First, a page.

Michael Turton said...

There is something trendy about being cynical about the future of the US.

It's weird that looking at the current US situation of large debts, pervasive mismanagement, shrinking manufacturing base, massive investments in wars abroad rather than capacity at home, and sundry other issues, to call it "trendy" to see those as issues that might affect the future prosperity and power of the US.


Thomas said...

"It's weird that looking at the current US situation of large debts, pervasive mismanagement, shrinking manufacturing base, massive investments in wars abroad rather than capacity at home, and sundry other issues, to call it "trendy" to see those as issues that might affect the future prosperity and power of the US. "

Michael, I do have to agree with him. You are right that there is nothing wrong with being concerned about what these mean for the future of the US. But overly giddy predictions of the decline of the US abound in the media. This is something that many in Europe and Asia look forward to. The giddiness has only started to abate in the last month or so as the Europeans have begun to realise how deep the doo doo is that they are in and the Chinese have begun to realise that they are not immune to some pain. I think of it as the cry of joy you hear from a crowd of spectators that thinks the opposing team will drop the football in the endzone and realises that the ball has actually bounced in the player's hands only to land firmly in his grasp: Yaaaa--aawwwwwww!

Anonymous said...

large debts, ...massive investments in wars abroad rather than capacity at home

There's no point in arguing if you are going to say these things without quantifying any of it. The enormous increase in debt still puts the US in a better position than most developed countries given that the US borrows at much lower rates and is generally much more stable than other developed countries. China and all the other countries holding huge amounts of US debt can't just sell it off nilly-willy unless their goal is to throw all their money away. Like it or not, the US dollar is still a major reserve currency, and through this financial storm, it has only shown increased resilience, not less.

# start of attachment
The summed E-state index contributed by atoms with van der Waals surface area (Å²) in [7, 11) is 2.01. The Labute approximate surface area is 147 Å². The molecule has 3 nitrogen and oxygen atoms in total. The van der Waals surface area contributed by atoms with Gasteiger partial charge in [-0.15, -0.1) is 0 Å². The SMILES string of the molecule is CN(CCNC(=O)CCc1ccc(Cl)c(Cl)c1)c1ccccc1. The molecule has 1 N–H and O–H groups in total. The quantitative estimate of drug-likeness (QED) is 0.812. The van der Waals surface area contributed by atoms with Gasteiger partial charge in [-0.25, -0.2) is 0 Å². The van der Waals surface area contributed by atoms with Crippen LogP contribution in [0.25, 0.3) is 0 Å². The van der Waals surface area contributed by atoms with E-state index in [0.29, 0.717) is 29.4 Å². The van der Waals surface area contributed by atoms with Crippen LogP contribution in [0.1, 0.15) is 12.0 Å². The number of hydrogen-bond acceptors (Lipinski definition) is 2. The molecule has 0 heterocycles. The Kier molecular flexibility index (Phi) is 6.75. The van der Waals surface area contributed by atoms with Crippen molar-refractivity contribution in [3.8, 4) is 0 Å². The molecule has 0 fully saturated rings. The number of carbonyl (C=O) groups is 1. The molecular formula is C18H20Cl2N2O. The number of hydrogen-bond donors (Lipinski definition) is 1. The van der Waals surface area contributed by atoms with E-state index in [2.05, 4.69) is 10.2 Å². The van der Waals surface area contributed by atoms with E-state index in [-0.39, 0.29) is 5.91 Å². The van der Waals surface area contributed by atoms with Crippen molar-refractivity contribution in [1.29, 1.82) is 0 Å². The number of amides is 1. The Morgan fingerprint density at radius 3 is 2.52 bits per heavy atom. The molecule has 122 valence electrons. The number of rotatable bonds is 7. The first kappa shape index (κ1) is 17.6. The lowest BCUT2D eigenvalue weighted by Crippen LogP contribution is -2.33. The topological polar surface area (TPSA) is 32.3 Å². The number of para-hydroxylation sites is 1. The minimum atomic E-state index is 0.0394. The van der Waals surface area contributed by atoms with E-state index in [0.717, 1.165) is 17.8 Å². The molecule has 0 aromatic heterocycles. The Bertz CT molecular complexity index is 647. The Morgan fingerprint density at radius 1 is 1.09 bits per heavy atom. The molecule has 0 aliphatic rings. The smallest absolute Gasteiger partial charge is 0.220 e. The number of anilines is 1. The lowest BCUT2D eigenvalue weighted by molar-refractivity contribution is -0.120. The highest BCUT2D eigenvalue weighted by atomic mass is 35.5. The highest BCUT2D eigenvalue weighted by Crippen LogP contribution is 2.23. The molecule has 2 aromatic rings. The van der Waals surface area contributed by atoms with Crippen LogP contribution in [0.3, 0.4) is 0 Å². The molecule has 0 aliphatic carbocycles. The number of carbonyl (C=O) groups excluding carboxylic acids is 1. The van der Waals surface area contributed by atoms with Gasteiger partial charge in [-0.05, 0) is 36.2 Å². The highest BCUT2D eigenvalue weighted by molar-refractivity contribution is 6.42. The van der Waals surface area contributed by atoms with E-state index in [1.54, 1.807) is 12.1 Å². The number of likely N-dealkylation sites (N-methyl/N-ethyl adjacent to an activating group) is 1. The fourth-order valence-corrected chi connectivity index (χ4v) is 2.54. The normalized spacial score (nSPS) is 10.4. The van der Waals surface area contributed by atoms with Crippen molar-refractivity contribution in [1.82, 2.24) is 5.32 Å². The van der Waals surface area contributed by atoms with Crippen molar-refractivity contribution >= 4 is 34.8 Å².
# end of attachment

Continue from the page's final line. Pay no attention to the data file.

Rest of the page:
I agree the debts, the spending on wars, is bad for the finances of the US. But how bad? It's important to ask, I think, because what people like Jim Rogers are espousing is something like the US is going to collapse relative to the rest of the world. I just don't see any indications of anything on that scale... maybe you can enlighten me.

pervasive mismanagement
Yep, some real bad scandals, bad decisions, but it looks like people are losing plenty of money because of it, and hopefully have learned their lesson. Rich people are hurting really bad these days.

shrinking manufacturing base
Uh... where's the problem here? Financial services, advertising/marketing, media, the internet industry, are not "real" business? Google doesn't make anything physical so they are...? I just completely don't understand that. What's the issue?

Michael Turton said...

What's the issue? Nothing I guess. I'm just being trendy.

Anonymous said...

Yeah, the shrinking manufacturing base meme is reminiscent of the nativist ideological screed of Michael Crichton circa 1980s. Unless you think the US should do something like screw Taiwan and raise tariffs against it and those other "pesky little upstart" Asian economies.